Playwright, scholar, and dramaturg Leon Katz died recently at the age of 97. He served for many years as a professor at Carnegie Mellon and later at Yale.
Leon Katz taught me what a play is. How it is written, how it works onstage, and how it can be cracked open to reveal the zeitgeist. I was one of thousands of students over 60 years who was mesmerized by his wisdom, charmed by his wit, and challenged by his summons to the ideal. For us he was an inspiring teacher, but he was also playwright and actor, scholar and critic, mentor and muse, father, friend, godfather of American dramaturgy, champion of the avant-garde, and all-around mensch. When he died in January in his home in Encino, Calif., the American theatre lost a bit of its better self.
Leon was a child of New York City. The son of a grocer, he grew up in the Bronx, attended City College of New York, and served in the Army Air Corps during WWII. He received an M.A. (1946) and a Ph.D. (1952) in English and Comparative Literature from Columbia University and worked as a film and drama critic on radio and television while launching a lengthy and peripatetic teaching career that included stints at Cornell, Vassar, Columbia, Manhattanville, Cornell, Stanford, and San Francisco State.
From 1968 to 1981, he was an irrepressible figure in the Pittsburgh theatre community, first for nine years at Carnegie Mellon and then at the University of Pittsburgh. As artistic director of the 99¢ Floating Theatre, he was instrumental in bringing the Living Theatre to Pittsburgh to create The Money Tower (part of their Legacy of Cain cycle). Then, from 1981 to 1989, he was co-chair of the Dramaturgy and Dramatic Criticism program in the Yale School of Drama. At 70, he “retired” to Los Angeles but kept right on teaching at UCLA and later at UNC-Chapel Hill. At the Mark Taper Forum, he was a consulting dramaturg on Angels in America. In 2012, he published Cleaning Augean Stables, his comprehensive analysis of dramatic structure (and a window on his worldview).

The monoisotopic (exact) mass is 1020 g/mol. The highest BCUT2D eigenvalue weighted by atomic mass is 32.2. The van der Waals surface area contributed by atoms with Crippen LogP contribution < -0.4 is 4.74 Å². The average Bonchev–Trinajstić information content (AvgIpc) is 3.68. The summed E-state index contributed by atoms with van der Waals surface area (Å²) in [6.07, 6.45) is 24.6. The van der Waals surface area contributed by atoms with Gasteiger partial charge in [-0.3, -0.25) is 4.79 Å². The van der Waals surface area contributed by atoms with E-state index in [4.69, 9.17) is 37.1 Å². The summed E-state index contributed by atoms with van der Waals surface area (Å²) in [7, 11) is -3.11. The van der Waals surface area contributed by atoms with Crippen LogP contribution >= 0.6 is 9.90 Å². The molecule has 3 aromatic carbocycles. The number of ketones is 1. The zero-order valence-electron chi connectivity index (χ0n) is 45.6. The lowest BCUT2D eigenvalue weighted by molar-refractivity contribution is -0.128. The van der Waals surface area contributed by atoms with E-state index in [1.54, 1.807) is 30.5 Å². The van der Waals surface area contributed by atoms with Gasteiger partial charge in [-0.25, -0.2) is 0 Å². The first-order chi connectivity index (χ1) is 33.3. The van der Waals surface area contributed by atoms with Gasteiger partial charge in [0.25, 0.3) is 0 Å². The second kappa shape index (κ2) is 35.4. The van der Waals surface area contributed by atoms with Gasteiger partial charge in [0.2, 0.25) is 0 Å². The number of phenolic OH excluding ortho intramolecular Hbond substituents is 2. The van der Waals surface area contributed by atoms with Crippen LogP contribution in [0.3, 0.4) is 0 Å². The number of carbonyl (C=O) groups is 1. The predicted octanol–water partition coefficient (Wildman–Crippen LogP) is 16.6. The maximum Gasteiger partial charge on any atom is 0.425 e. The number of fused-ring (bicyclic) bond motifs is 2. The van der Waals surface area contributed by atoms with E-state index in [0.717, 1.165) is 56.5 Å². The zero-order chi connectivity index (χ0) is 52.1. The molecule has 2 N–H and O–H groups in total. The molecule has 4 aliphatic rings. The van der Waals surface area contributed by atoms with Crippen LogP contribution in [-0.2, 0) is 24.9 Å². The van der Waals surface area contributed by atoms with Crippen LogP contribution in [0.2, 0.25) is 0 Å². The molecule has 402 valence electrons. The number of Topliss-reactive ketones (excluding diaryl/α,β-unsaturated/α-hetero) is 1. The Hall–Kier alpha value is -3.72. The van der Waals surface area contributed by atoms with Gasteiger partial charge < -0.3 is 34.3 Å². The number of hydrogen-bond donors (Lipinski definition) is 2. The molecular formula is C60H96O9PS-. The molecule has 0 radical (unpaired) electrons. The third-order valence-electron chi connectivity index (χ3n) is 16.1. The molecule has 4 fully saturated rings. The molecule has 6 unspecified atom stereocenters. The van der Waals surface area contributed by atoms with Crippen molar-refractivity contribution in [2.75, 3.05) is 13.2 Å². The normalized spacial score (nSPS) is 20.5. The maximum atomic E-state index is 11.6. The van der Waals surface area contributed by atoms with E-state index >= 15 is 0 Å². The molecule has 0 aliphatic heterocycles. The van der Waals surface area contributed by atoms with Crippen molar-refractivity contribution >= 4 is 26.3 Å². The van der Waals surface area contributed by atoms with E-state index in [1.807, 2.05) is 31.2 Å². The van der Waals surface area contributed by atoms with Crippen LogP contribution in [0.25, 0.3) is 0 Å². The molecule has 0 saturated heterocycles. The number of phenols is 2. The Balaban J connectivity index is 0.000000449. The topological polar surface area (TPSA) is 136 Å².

Wherever he taught, Leon’s lectures on Western drama and on dramaturgy were the stuff of legend. He seemed to know everything about everything and lectured on subjects from Hrosvitha to melodrama with the same searing intellectual passion. He would enter a classroom of waiting students, sit down at a small table, place a pack of menthol cigarettes to one side and a can of diet soda to the other, and ask, “Where were we?” Given a prompt, he would ponder a moment, as if summoning a genie, then exclaim, “Ahh! Yes, yes!” and launch into a fully formed lecture remarkable for its erudition and enthusiasm. His voice, urgent and soothing all at once, had the ring of truth, as though he was revealing the secrets of the theatrical universe. If he had notes on the table, I don’t recall him using them.